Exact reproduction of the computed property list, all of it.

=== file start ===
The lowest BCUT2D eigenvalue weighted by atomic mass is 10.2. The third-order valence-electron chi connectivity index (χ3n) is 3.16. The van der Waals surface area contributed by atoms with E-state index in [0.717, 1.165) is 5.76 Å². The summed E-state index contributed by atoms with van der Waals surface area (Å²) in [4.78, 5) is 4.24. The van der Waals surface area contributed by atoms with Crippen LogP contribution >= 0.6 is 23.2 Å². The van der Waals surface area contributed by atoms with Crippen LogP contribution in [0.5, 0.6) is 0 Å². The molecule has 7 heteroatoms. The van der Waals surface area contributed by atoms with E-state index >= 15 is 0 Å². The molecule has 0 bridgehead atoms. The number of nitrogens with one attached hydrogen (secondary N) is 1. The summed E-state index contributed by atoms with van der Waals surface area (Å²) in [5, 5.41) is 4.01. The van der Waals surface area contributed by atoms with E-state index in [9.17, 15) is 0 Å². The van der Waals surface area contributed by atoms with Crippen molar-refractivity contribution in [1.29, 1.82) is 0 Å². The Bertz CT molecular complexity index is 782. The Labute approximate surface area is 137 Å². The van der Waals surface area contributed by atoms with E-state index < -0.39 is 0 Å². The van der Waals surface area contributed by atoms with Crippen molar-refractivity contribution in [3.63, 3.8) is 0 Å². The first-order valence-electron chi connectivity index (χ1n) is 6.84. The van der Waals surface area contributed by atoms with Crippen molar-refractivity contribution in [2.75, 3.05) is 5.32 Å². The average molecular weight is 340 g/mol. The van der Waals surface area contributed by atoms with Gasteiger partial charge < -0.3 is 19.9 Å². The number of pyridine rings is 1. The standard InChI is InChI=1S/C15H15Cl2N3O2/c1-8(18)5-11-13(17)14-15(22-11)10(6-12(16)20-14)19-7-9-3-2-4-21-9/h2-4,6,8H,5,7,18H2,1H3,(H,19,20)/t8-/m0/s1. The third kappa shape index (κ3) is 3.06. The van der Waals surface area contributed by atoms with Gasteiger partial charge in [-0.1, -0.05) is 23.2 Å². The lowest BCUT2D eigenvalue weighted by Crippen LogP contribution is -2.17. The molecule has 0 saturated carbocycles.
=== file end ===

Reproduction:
The lowest BCUT2D eigenvalue weighted by atomic mass is 10.2. The third-order valence-electron chi connectivity index (χ3n) is 3.16. The van der Waals surface area contributed by atoms with E-state index in [0.717, 1.165) is 5.76 Å². The summed E-state index contributed by atoms with van der Waals surface area (Å²) in [4.78, 5) is 4.24. The van der Waals surface area contributed by atoms with Crippen LogP contribution >= 0.6 is 23.2 Å². The van der Waals surface area contributed by atoms with Crippen LogP contribution in [0.5, 0.6) is 0 Å². The molecule has 7 heteroatoms. The van der Waals surface area contributed by atoms with E-state index >= 15 is 0 Å². The molecule has 0 bridgehead atoms. The number of nitrogens with one attached hydrogen (secondary N) is 1. The summed E-state index contributed by atoms with van der Waals surface area (Å²) in [5, 5.41) is 4.01. The van der Waals surface area contributed by atoms with E-state index in [9.17, 15) is 0 Å². The van der Waals surface area contributed by atoms with Crippen molar-refractivity contribution in [1.29, 1.82) is 0 Å². The Bertz CT molecular complexity index is 782. The Labute approximate surface area is 137 Å². The van der Waals surface area contributed by atoms with E-state index < -0.39 is 0 Å². The van der Waals surface area contributed by atoms with Crippen molar-refractivity contribution in [3.63, 3.8) is 0 Å². The first-order valence-electron chi connectivity index (χ1n) is 6.84. The van der Waals surface area contributed by atoms with Crippen molar-refractivity contribution in [2.75, 3.05) is 5.32 Å². The average molecular weight is 340 g/mol. The van der Waals surface area contributed by atoms with Gasteiger partial charge < -0.3 is 19.9 Å². The number of pyridine rings is 1. The standard InChI is InChI=1S/C15H15Cl2N3O2/c1-8(18)5-11-13(17)14-15(22-11)10(6-12(16)20-14)19-7-9-3-2-4-21-9/h2-4,6,8H,5,7,18H2,1H3,(H,19,20)/t8-/m0/s1. The third kappa shape index (κ3) is 3.06. The van der Waals surface area contributed by atoms with Gasteiger partial charge in [-0.1, -0.05) is 23.2 Å². The lowest BCUT2D eigenvalue weighted by Crippen LogP contribution is -2.17. The molecule has 0 saturated carbocycles.